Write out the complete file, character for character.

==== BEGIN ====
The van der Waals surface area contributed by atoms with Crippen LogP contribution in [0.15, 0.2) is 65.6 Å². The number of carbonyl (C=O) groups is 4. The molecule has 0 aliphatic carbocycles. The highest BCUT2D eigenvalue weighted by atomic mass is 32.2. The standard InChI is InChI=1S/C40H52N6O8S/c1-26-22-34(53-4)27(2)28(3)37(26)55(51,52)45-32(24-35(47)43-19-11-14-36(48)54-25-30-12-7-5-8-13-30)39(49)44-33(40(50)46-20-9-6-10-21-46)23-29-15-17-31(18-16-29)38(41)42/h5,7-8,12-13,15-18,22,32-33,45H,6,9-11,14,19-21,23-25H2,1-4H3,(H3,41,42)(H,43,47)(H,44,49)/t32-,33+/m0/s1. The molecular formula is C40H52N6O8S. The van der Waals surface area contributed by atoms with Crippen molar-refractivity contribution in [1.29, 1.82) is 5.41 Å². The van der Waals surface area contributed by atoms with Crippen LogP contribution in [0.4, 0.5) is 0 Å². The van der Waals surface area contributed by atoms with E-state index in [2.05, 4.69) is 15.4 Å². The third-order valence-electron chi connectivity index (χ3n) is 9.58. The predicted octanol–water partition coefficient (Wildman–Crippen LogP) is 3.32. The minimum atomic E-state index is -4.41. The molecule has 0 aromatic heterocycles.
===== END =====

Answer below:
The van der Waals surface area contributed by atoms with Crippen LogP contribution in [0.15, 0.2) is 65.6 Å². The number of carbonyl (C=O) groups is 4. The molecule has 0 aliphatic carbocycles. The highest BCUT2D eigenvalue weighted by atomic mass is 32.2. The standard InChI is InChI=1S/C40H52N6O8S/c1-26-22-34(53-4)27(2)28(3)37(26)55(51,52)45-32(24-35(47)43-19-11-14-36(48)54-25-30-12-7-5-8-13-30)39(49)44-33(40(50)46-20-9-6-10-21-46)23-29-15-17-31(18-16-29)38(41)42/h5,7-8,12-13,15-18,22,32-33,45H,6,9-11,14,19-21,23-25H2,1-4H3,(H3,41,42)(H,43,47)(H,44,49)/t32-,33+/m0/s1. The molecular formula is C40H52N6O8S. The van der Waals surface area contributed by atoms with Crippen molar-refractivity contribution in [1.29, 1.82) is 5.41 Å². The van der Waals surface area contributed by atoms with Crippen LogP contribution in [0.4, 0.5) is 0 Å². The van der Waals surface area contributed by atoms with E-state index in [2.05, 4.69) is 15.4 Å². The third-order valence-electron chi connectivity index (χ3n) is 9.58. The predicted octanol–water partition coefficient (Wildman–Crippen LogP) is 3.32. The minimum atomic E-state index is -4.41. The molecule has 0 aromatic heterocycles.